It was five years ago that a young man invaded Sandy Hook Elementary School in Newtown, Conn., and shot and killed 20 young children and six staff members, a tragedy that indelibly scarred that small city and lives on in the collective national memory. But school shootings didn’t begin, or end, with Sandy Hook. Yahoo News looks at the aftermath of four of these tragedies and the lives they changed. In this story, we examine how 20 years on, Jonesboro, Ark., is still traumatized by an attack carried out by two middle-school boys — and how survivors deal with the knowledge that the killers are now grown men and free from prison. In other stories we look at the lessons from Sandy Hook that may have helped save lives at a California school just last month and at how the parents of a girl killed in Newtown are coping with their loss.
JONESBORO, Ark. — Sometimes the feeling of anguish comes out of nowhere. Maybe it’s triggered by a certain shift in the wind or when the temperature is warm but not too warm. Sometimes it’s seeing something on television that suddenly brings it all back, a memory of a horrible day that happened long ago but is as vivid as if it were yesterday.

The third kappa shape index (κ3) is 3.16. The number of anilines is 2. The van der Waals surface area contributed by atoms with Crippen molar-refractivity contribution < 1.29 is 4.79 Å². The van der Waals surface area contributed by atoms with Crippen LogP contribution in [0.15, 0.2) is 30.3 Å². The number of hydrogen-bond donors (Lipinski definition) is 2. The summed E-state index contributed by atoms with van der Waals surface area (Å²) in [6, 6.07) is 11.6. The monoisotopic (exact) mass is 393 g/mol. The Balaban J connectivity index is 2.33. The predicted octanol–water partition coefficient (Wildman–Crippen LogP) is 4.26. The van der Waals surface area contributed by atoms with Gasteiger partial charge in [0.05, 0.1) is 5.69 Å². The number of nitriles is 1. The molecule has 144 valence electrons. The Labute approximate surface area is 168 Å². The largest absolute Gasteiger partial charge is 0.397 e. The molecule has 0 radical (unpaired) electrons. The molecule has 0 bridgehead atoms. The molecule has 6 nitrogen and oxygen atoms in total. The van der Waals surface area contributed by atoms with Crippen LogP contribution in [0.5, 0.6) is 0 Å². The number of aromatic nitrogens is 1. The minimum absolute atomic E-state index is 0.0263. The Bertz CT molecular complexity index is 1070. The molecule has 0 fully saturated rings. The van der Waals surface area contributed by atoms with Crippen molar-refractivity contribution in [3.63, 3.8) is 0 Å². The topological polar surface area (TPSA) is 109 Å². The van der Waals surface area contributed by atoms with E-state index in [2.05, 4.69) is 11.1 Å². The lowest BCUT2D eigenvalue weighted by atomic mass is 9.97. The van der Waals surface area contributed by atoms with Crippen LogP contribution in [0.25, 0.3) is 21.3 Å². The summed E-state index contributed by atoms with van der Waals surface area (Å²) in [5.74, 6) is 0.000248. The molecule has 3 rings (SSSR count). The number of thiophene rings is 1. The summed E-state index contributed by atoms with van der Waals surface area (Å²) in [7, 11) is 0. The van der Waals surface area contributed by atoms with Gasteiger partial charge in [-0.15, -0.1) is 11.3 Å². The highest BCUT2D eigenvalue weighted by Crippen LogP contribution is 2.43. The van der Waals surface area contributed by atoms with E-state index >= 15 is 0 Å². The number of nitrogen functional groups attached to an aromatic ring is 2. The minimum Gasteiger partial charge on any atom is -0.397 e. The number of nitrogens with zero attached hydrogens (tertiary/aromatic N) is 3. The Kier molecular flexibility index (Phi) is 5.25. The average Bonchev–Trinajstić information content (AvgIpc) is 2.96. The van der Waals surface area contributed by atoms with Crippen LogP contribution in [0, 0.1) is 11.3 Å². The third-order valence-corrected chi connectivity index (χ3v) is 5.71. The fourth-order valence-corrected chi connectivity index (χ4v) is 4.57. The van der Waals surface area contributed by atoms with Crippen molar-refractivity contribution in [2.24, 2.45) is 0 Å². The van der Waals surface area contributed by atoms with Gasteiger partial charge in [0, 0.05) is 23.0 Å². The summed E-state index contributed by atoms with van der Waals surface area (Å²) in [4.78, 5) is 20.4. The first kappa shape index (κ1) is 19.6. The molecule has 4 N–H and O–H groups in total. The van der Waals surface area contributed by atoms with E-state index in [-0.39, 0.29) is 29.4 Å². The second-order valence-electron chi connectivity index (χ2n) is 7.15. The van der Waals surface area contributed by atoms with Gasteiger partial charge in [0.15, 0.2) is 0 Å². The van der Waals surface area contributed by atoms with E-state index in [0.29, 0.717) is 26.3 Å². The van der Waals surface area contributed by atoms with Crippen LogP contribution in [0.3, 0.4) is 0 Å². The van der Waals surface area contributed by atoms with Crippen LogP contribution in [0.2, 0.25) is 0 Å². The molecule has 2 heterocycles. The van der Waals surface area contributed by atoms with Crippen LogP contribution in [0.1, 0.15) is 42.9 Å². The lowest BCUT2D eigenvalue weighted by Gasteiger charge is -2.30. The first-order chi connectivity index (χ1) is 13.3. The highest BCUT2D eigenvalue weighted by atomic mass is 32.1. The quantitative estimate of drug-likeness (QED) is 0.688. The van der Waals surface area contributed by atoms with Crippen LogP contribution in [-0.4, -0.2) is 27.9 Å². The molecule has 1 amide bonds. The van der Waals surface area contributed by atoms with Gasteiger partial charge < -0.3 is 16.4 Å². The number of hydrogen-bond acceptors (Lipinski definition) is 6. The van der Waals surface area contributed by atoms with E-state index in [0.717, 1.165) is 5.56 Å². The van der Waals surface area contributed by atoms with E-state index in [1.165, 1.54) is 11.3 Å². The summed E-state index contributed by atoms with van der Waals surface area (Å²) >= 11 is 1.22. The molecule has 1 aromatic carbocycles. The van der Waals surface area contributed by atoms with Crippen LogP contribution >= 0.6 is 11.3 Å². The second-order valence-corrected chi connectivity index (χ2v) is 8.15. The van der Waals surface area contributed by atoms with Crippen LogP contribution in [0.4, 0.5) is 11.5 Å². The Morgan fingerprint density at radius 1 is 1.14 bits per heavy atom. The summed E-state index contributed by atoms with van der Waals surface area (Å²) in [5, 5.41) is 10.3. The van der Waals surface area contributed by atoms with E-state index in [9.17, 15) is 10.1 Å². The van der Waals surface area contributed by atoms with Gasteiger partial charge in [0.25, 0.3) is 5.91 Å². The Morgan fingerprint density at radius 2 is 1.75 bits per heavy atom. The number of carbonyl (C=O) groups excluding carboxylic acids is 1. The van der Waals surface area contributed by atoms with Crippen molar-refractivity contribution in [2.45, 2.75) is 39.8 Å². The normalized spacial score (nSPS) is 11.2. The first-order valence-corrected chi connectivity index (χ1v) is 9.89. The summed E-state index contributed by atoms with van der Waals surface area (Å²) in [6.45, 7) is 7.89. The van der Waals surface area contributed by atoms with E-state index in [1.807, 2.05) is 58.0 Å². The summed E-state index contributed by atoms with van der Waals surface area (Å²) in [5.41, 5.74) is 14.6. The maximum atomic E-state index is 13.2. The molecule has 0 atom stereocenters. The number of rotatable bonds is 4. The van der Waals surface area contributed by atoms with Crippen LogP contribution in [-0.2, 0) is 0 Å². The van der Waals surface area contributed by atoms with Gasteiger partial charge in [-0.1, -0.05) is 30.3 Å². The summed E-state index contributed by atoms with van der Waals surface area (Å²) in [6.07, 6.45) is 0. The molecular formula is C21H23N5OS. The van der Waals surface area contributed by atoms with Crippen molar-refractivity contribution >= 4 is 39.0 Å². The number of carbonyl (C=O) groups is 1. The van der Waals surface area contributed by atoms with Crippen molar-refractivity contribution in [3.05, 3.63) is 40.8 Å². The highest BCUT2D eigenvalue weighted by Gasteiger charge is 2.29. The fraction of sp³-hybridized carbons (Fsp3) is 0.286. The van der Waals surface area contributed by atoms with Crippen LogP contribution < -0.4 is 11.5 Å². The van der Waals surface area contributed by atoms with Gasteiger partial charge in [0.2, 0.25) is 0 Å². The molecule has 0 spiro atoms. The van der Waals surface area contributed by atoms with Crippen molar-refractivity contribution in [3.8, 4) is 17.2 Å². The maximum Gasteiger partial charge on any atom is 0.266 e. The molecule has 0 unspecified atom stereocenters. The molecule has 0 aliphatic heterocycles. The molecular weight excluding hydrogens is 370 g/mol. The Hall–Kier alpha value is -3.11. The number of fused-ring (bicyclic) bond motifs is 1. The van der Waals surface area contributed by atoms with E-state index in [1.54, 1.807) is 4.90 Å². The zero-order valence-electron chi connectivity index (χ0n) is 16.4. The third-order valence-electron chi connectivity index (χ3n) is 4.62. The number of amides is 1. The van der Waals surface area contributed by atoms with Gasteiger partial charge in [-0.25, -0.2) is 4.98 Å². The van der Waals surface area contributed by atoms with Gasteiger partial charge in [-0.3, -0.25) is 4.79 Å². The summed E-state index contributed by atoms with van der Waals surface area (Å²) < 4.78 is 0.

For Lynette Thetford, it is the warmth of the early spring that has often proved to be most challenging, and for nearly two decades she has steeled herself waiting for those difficult days, bracing for the pain and memories that inevitably come rushing back no matter how much she prays to God for strength and healing, no matter how far she’s come.
Over the years, Thetford has gotten more adept at keeping it together, reliant on her strong Christian faith and protected by a cocoon of family, friends and colleagues who make sure she feels loved and safe. But last February, the darkness enveloped her when she wasn’t expecting it — an unusually mild day in the dead of the winter. It was the kind of day most people live for, especially the kids at Nettleton Junior High, where she works in the library. But in the early afternoon, Thetford felt her heart racing and her emotions plummeting. She struggled to breathe and tried not to cry. Soon she was over “the cliff,” as she put it, back in the emotional abyss.
“I wasn’t ready for it,” Thetford recalled, her voice a little shaky. “When it gets to the conditions of the air, when the weather was like it was that day — I know it’s been, like, 19 years, but I still have that relapse.”
Thetford can’t help but think of…